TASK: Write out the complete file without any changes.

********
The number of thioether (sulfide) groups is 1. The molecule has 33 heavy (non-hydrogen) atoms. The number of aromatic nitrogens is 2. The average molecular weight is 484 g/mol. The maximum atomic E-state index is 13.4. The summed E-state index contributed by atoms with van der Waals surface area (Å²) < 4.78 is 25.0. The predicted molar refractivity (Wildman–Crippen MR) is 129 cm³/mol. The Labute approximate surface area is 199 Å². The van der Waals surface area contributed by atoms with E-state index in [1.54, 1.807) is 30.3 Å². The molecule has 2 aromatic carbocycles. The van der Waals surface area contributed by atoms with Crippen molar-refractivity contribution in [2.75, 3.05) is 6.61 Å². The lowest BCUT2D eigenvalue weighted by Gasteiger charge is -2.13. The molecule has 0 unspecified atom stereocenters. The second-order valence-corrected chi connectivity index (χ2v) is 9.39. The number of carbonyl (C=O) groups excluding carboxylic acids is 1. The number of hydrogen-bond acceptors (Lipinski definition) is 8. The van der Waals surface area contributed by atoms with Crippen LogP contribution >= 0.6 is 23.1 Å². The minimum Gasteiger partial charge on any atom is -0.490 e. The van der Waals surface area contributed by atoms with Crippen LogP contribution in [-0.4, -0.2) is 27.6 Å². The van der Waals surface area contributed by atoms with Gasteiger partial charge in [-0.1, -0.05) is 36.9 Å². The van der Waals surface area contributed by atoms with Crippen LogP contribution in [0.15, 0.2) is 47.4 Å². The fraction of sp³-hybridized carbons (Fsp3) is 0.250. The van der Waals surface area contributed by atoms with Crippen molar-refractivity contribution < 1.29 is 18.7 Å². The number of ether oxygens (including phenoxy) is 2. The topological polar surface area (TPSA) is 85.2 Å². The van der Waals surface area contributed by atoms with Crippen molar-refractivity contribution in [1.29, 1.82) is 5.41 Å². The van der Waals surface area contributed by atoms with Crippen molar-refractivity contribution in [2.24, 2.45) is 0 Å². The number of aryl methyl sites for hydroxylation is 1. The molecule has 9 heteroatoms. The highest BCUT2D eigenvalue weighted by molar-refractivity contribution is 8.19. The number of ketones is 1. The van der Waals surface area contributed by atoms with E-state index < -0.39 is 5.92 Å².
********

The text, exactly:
The number of thioether (sulfide) groups is 1. The molecule has 33 heavy (non-hydrogen) atoms. The number of aromatic nitrogens is 2. The average molecular weight is 484 g/mol. The maximum atomic E-state index is 13.4. The summed E-state index contributed by atoms with van der Waals surface area (Å²) < 4.78 is 25.0. The predicted molar refractivity (Wildman–Crippen MR) is 129 cm³/mol. The Labute approximate surface area is 199 Å². The van der Waals surface area contributed by atoms with E-state index in [1.54, 1.807) is 30.3 Å². The molecule has 2 aromatic carbocycles. The van der Waals surface area contributed by atoms with Crippen molar-refractivity contribution in [2.75, 3.05) is 6.61 Å². The lowest BCUT2D eigenvalue weighted by Gasteiger charge is -2.13. The molecule has 0 unspecified atom stereocenters. The second-order valence-corrected chi connectivity index (χ2v) is 9.39. The number of carbonyl (C=O) groups excluding carboxylic acids is 1. The number of hydrogen-bond acceptors (Lipinski definition) is 8. The van der Waals surface area contributed by atoms with Crippen LogP contribution >= 0.6 is 23.1 Å². The minimum Gasteiger partial charge on any atom is -0.490 e. The van der Waals surface area contributed by atoms with Crippen LogP contribution in [-0.4, -0.2) is 27.6 Å². The van der Waals surface area contributed by atoms with Gasteiger partial charge in [-0.1, -0.05) is 36.9 Å². The van der Waals surface area contributed by atoms with Crippen LogP contribution in [0.15, 0.2) is 47.4 Å². The fraction of sp³-hybridized carbons (Fsp3) is 0.250. The van der Waals surface area contributed by atoms with Crippen molar-refractivity contribution < 1.29 is 18.7 Å². The number of ether oxygens (including phenoxy) is 2. The topological polar surface area (TPSA) is 85.2 Å². The van der Waals surface area contributed by atoms with Crippen molar-refractivity contribution in [1.29, 1.82) is 5.41 Å². The van der Waals surface area contributed by atoms with Crippen molar-refractivity contribution in [2.24, 2.45) is 0 Å². The number of aryl methyl sites for hydroxylation is 1. The molecule has 9 heteroatoms. The highest BCUT2D eigenvalue weighted by molar-refractivity contribution is 8.19. The number of ketones is 1. The van der Waals surface area contributed by atoms with E-state index < -0.39 is 5.92 Å².